When Jesus didn’t come as expected on October 22, 1844, many left the Advent movement. However, a small remnant remained, determined to search the Scriptures for a better understanding. As they prayerfully studied, they saw the endpoint of the 2,300day prophecy of Daniel 8:14 did not culminate in the coming of Christ to this earth, but instead ushered in a new phase of His ministry in the heavenly sanctuary. As they continued their prayerful Bible study with open hearts and minds, further truths were revealed, such as the full meaning of the three angels’ messages of Revelation 14, including the importance of keeping holy God’s seventh-day Sabbath. Other Bible teachings also became clear, such as the non-immortality of the soul and the state of the dead, the second coming of Christ, and more.
The Bible and its teaching have always served as the foundation for what we as Seventh-day Adventists believe. The Advent movement began through the providential unfolding of Bible prophecy to prepare a people for Christ’s second advent. In the mid nineteenth century God raised up a former skeptic-turned-reluctant preacher by the name of William Miller to proclaim the message of the first angel of Revelation 14: “Fear God and give glory to Him, for the hour of His judgment has come” (verse 7). Thousands accepted this message, believing Christ’s coming was imminent. However, not all accepted the message, and its rejection by the professed Christian churches is described in the message of the second angel, “Babylon is fallen, is fallen” (verse 8).
Speaking of this period of intense study, Ellen White wrote: “Many of our people do not realize how firmly the foundation of our faith has been laid. My husband, Elder Joseph Bates, [Stephen] Pierce, Elder [Hiram] Edson, and others who were keen, noble, and true, were among those who, after the passing of the time in 1844, searched for the truth as for hidden treasure. I met with them, and we studied and prayed earnestly. Often we remained together until late at night, and sometimes through the entire night, praying for the light and studying the Word. Again and again these brethren came together to study the Bible, in order that they might know its meaning, and be prepared to teach it with power.”1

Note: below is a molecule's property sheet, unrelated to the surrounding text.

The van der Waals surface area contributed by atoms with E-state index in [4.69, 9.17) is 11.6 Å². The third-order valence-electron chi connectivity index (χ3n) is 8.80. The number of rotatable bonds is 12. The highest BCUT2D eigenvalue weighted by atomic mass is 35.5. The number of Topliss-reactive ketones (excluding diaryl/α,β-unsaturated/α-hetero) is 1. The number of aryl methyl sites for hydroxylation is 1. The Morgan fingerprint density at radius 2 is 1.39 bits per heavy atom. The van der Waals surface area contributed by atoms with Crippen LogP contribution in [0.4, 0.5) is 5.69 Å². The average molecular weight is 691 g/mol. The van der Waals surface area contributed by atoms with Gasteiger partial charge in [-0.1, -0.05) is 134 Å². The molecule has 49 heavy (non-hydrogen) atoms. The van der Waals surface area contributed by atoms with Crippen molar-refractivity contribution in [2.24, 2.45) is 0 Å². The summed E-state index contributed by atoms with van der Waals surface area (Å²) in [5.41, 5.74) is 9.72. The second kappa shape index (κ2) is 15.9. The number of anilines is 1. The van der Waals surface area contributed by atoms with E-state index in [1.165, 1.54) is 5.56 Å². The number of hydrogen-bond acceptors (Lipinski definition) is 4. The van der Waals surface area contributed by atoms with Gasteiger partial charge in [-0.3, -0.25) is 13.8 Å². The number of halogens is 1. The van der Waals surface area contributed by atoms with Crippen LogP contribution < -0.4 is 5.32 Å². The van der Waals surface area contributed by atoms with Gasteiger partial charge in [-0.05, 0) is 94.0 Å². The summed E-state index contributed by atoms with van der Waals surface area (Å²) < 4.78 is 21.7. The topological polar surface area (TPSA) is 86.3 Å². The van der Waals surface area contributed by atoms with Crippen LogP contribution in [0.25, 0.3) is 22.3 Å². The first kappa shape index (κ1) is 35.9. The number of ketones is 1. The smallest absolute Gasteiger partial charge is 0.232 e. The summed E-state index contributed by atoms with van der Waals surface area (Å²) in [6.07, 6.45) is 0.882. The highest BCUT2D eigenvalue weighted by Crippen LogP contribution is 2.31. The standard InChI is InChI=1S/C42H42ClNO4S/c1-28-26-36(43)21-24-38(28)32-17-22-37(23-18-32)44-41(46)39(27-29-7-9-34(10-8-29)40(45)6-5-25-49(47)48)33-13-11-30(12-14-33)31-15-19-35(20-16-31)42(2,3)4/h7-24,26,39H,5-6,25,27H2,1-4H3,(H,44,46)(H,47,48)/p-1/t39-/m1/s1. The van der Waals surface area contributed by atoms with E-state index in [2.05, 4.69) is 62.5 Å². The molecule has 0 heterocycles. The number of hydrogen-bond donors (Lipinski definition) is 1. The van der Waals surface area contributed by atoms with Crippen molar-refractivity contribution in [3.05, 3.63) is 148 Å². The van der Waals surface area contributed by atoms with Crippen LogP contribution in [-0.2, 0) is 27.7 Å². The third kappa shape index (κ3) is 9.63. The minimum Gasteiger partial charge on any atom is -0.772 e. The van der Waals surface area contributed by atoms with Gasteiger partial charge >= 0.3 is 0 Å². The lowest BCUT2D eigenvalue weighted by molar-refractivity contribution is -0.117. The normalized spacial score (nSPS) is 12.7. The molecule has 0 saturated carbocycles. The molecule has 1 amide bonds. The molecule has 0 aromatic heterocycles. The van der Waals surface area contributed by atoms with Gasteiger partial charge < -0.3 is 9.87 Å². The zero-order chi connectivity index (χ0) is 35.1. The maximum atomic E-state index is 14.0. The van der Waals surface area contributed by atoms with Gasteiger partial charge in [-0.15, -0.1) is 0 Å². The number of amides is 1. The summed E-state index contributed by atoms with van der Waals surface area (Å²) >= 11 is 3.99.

Nearly 10 years after the Great Disappointment, the small remnant had grown into about 1,000 believers. And although they did not yet have an official name, they did have an official paper called The Advent Review and Sabbath Herald. On the front page of the August 15, 1854, issue of that publication was printed a brief statement listing five “leading doctrines taught by the Review.” The list included:
“The Bible, and the Bible alone, the rule of faith and duty.”
“The Law of God, as taught in the Old and New Testaments, unchangeable.”
“The Personal Advent of Christ and the Resurrection of the Just, before the Millennium.”
“The Earth restored to its Eden perfection and glory, the final Inheritance of the Saints.”
“Immortality alone through Christ, to be given to the Saints at the Resurrection.”2
In 1863 the group officially organized and chose the name, “Seventh-day Adventist,” reflecting two prominent beliefs—the importance of the seventh-day Sabbath, and a looking forward to the second advent of Jesus Christ.
Formal Statements of Beliefs